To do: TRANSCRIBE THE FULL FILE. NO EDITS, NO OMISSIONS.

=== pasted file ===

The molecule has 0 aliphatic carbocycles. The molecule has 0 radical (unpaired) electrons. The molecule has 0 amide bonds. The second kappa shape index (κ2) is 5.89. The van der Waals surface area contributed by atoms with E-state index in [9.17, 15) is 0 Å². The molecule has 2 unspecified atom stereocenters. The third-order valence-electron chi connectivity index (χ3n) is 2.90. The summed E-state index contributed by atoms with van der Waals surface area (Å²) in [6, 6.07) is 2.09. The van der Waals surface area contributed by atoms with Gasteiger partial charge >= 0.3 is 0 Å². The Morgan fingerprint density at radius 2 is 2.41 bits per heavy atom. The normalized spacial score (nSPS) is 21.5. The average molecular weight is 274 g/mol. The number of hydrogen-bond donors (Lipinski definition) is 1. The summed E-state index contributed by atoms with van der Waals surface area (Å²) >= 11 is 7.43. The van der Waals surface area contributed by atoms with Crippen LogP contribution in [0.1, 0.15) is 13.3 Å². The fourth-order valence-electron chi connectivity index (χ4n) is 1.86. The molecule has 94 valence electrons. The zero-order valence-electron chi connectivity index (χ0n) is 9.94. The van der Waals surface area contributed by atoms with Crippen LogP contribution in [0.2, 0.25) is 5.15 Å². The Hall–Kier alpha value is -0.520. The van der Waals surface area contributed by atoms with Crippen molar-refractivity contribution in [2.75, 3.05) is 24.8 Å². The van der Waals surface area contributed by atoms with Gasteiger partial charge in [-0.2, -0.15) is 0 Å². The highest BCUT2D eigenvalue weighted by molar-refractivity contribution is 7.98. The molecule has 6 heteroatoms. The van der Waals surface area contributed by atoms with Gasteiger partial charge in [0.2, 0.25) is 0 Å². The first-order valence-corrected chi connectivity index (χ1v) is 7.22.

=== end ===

The molecule has 0 aliphatic carbocycles. The molecule has 0 radical (unpaired) electrons. The molecule has 0 amide bonds. The second kappa shape index (κ2) is 5.89. The van der Waals surface area contributed by atoms with E-state index in [9.17, 15) is 0 Å². The molecule has 2 unspecified atom stereocenters. The third-order valence-electron chi connectivity index (χ3n) is 2.90. The summed E-state index contributed by atoms with van der Waals surface area (Å²) in [6, 6.07) is 2.09. The van der Waals surface area contributed by atoms with Gasteiger partial charge >= 0.3 is 0 Å². The Morgan fingerprint density at radius 2 is 2.41 bits per heavy atom. The normalized spacial score (nSPS) is 21.5. The average molecular weight is 274 g/mol. The number of hydrogen-bond donors (Lipinski definition) is 1. The summed E-state index contributed by atoms with van der Waals surface area (Å²) >= 11 is 7.43. The van der Waals surface area contributed by atoms with Crippen LogP contribution in [0.1, 0.15) is 13.3 Å². The fourth-order valence-electron chi connectivity index (χ4n) is 1.86. The molecule has 94 valence electrons. The zero-order valence-electron chi connectivity index (χ0n) is 9.94. The van der Waals surface area contributed by atoms with Crippen LogP contribution in [0.2, 0.25) is 5.15 Å². The Hall–Kier alpha value is -0.520. The van der Waals surface area contributed by atoms with Crippen molar-refractivity contribution in [2.75, 3.05) is 24.8 Å². The van der Waals surface area contributed by atoms with Gasteiger partial charge in [-0.2, -0.15) is 0 Å². The highest BCUT2D eigenvalue weighted by molar-refractivity contribution is 7.98. The molecule has 6 heteroatoms. The van der Waals surface area contributed by atoms with Gasteiger partial charge in [0.2, 0.25) is 0 Å². The first-order valence-corrected chi connectivity index (χ1v) is 7.22.